Green onions are easy to grow and are harvested in Ontario from June until November. Scallions is another name for the green onion, it may be a earlier harvest then the green onions, but it is debatable as to whether there is a difference.
Green onions are immature onions with a much milder flavour than fully-grown onions.
They are easy to grow if you want to grow your own. Plant the organic or heirloom or naturally grown onion seed in a pot filled with a soil-less medium, like an organic or natural seeding mix, and place the onion seed about 2 centimetres into the soil. Keep seeds about 6 centimetres apart.
Make sure to keep the soil moist, do not let it dry out. You can transplant outside after May 24 or last frost date.
Use green onions raw in salads or to garnish platters, dips and soups, or use them as a popular stir-fry ingredient along with other vegetables.
On the grill, cook them whole and serve with steak.
Green onions are great with omelettes, egg salad, potato salad, most green tossed salads, I also use them in sandwiches, homemade bruschetta, tuna melts, and much more.


You can start red onions from seed but planting from red onion sets, or red onion bulbs, will let the plants reach maturity more quickly than plants started from seeds.
If you do start from seed use a soil-less medium and plant the seed about ¼” deep. Keep the plant damp, like a wrung out sponge, at all times. Keep it covered until the first sprouts appear. Then move it to a sunny spot.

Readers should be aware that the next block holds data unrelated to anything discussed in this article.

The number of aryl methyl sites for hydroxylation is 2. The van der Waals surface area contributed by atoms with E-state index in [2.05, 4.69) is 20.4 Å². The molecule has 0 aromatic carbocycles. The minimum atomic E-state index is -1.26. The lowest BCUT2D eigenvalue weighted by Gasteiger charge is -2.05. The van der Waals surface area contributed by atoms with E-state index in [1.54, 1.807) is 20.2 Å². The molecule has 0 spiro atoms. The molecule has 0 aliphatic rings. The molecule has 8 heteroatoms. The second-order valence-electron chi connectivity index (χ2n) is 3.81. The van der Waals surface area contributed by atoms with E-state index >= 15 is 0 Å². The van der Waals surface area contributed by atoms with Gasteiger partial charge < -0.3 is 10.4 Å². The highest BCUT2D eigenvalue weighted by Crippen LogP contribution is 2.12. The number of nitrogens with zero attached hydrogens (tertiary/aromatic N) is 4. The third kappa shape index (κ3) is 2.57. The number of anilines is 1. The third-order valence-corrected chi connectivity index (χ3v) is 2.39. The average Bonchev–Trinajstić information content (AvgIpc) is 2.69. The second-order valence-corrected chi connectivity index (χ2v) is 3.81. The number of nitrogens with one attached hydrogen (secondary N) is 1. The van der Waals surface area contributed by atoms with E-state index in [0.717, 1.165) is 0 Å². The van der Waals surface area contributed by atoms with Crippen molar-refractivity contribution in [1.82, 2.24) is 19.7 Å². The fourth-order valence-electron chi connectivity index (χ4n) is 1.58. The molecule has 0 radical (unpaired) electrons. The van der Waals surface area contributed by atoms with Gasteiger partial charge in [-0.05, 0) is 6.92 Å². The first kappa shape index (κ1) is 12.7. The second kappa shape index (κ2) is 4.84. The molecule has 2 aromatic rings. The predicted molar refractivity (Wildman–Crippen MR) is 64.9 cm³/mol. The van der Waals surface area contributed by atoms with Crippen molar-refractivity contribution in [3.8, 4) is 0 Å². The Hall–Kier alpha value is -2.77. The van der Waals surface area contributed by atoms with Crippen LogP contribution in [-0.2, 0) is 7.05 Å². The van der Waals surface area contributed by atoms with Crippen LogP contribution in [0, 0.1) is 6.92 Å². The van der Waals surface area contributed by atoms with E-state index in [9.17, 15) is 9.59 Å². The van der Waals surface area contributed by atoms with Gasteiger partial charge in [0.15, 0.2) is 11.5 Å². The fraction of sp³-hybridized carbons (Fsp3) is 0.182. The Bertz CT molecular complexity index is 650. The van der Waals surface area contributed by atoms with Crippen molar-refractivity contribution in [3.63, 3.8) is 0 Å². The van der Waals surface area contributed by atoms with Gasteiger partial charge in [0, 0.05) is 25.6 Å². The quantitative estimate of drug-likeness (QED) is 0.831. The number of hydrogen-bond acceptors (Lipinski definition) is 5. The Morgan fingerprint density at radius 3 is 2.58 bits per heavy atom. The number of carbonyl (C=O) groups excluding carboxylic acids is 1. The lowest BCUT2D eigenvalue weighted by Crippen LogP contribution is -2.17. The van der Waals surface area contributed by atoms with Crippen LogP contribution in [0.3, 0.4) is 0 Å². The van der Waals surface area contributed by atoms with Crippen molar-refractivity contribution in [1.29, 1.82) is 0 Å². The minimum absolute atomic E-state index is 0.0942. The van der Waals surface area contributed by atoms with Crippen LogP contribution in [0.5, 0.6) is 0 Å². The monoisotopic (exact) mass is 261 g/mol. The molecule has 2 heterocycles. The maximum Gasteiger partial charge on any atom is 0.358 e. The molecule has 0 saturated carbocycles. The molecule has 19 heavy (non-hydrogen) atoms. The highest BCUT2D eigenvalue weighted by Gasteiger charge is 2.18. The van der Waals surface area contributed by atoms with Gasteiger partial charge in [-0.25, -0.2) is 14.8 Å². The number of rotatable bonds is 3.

Soil Preparation
Onions require well-drained soil rich in organic matter. Make sure the plants do not dry out. Water as they need it. They also need six to eight hours of direct sunlight daily.
If your garden site drains poorly, it would be advised to create a raised garden bed, which will improve drainage. It is especially a good idea for red oinions as they need to be kept moist. Also additional compost helps to improve moisture retention in sites that drain too quickly.
Prepare their garden bed for planting with a 1 ½ to 2-inch layer of compost into the top 5 inches of the soil. When you add the compost it removes the need for fertilizing later; the nutrients in the compost will sufficiently feed the growing onion plants.

Planting Procedure
Since size determines the best use for red onion sets, sets larger than 1 ½ inches in diameter are best used for growing green onions. They flower earlier than other sizes and flowering stops bulb growth.
Larger sets are more likely to produce a large, red onion bulb. Push the sets into the soil so their pointed tips are just above the soil surface.
Space the sets 2 inches apart for green onions or 5 inches apart for red onion bulbs.
Space rows 12 to 18 inches apart so you'll have room to weed the soil and access the onion plants.

Red onions require minimal care once they are planted, other than regular irrigation. Pull weeds regularly so they don't compete with the onions. Water onions once or twice weekly, or when the top 3 to 6 inches of soil begins to dry.